Fighting to breathe in the face of Canada’s wildfire emergency
11 August 2017
published by https://www.newscientist.com
Canada - By Mika McKinnon in Kamloops, British Columbia
It’s stiflingly hot and I’m trapped inside a dome of smoke. I know I’m in a river valley nestled within mountain ranges, but the visibility is cut so low that I can’t see any of the dramatic peaks that dominate landscapes across British Columbia. It’s the worst documented wildfire season since 1958, and smoke is an omnipresent and unwelcome companion.
“We have a very significant fire season unfolding,” says Daniel Perrakis, a fire research scientist at the Canadian Forest Service. It’s the largest area burned since the advent of modern fire-suppression and fire-management techniques, he says. Over 591,000 hectares have burned so far.
I’ve left my coastal home in Vancouver and travelled inland to support evacuations, joining the swarms of volunteers being deployed to help.
Shifting winds and an atmospheric wall of high pressure have funnelled smoke into the city of Kamloops, filling the air with an unprecedented 684.5 micrograms of fine material per cubic metre. That’s nearly 70 times more than the World Health Organization’s guidelines for safe exposure limits.
My eyes sting when I walk outside, and I feel the throb of a headache coming on if I dare walk as far as the street corner. Even indoors, the smell of smoke whispers through the ventilation systems until it clings to everything. I woke up to ash on my toothbrush, large black flakes against white bristles.
Fuel to the fire
The story of how things got like this is a slow-speed disaster of climate change, a beetle invasion, and the unintended consequences of well-meaning policy gone wrong.
British Columbia is a mountainous, highly forested province in western Canada. More than half of the province is forest, with lodgepole pine dominating every ecosystem except the alpine tundra. “It’s a tree that is really everywhere in BC,” says Perrakis.
Over the past century, the forest industry has transformed native forests into denser, more homogenous stands by suppressing fires and selectively replanting the most economically valuable species after harvesting. “They weren’t nefarious policies at the time, based on what was known,” says Perrakis.
But one unintended recent consequence has been a province-wide bark beetle outbreak that has devastated the region’s forests – with the dying trees heightening the fire threat.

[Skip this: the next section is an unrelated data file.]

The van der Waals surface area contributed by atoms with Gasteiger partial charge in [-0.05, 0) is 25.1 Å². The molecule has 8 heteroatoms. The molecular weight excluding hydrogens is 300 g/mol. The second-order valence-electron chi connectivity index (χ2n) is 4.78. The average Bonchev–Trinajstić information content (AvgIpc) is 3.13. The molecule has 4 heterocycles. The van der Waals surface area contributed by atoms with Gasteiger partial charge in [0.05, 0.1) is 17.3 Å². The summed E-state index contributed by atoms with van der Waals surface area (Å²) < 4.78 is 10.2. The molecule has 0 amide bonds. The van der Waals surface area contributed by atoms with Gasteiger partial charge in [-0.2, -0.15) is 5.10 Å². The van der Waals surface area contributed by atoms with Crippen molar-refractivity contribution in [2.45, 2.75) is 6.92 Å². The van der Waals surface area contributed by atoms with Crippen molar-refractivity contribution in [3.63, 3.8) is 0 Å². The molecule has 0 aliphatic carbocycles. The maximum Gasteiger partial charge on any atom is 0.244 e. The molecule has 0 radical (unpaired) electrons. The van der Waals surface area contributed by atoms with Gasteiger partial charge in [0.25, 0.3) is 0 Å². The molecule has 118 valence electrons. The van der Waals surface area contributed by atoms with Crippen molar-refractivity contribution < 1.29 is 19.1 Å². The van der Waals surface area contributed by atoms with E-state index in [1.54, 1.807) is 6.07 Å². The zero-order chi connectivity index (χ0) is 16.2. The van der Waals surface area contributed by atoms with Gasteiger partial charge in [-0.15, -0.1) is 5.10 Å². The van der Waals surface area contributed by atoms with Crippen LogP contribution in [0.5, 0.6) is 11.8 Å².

The dense, homogenous stands of lodgepole pine allowed native mountain pine beetles to spread quickly, while a changing climate reduced the severity and duration of cold winters that historically kept the beetle population in check. The infestation hit its peak between 2006 and 2008, although it has begun to slow down in recent years.
I’ve grown accustomed to seeing the once-green mountain slopes spotted with beetle-killed trees: first, one pine turns red as it dies, then more and more follow in speckled waves. Between six months and four years later, depending on individual circumstances, the red needles drop, leaving trees that look like grey, dry skeletons. Now, over 11 per cent of the province is covered in a forest graveyard of dead trees.
The dead trees in the “red attack” phase are already known to pose a high fire risk. “We saw fire spread rates two to three times higher in these red-attacked stands,” says Perrakis. Fires burned quickly through the dry tree crowns, racing ahead of firefighters’ attempts to contain and control them.
But starting in around 2011, forests became dominated with the grey tree skeletons – and we don’t yet fully understand how this “grey attack” phase affects wildfires. The situation is complex, with various competing factors either helping or hindering fires.
Without needles, fires no longer spread through forest crowns, but “underburns” racing along the ground are still common as new plants take over the forest. Fire-resistant aspen are taking over some hillsides, whereas highly flammable black spruce is growing in others.
Now when a fire starts, it spreads through a new mix of plants, and the dry wood of the beetle-killed trees adds to fire intensity and smoke production. “The dead trees fall over much more easily, sometimes even with just a breath of wind,” says Perrakis. This increases the danger to crews working in these stands.
Going on burning
This year in British Columbia, over half a million hectares have burned since 1 April, and with 126 fires still burning, that number may keep growing before the snows come. With slow starts to milder winters, that might not be until December. And we have no guarantees that this same disaster won’t unfold again next year, or the year after that.
Sunlight filtering through the smoke creates a perpetual golden hour and dampens shadows, making me feel trapped in a single moment at which time is standing still. It’s hard to remember the world is passing by outside our smoky bubble.
During the drive home, we pass through a recently burned area. Helicopters with water buckets cross the highway, dumping their load on fires I can smell but not see. Hillsides are stained red with fire retardants, remnants of lines drawn to keep the flames back. Some of these efforts worked. Others didn’t, charred homes silent testaments to battles lost. Smoke thins over the 500-kilometre journey home, but never disappears.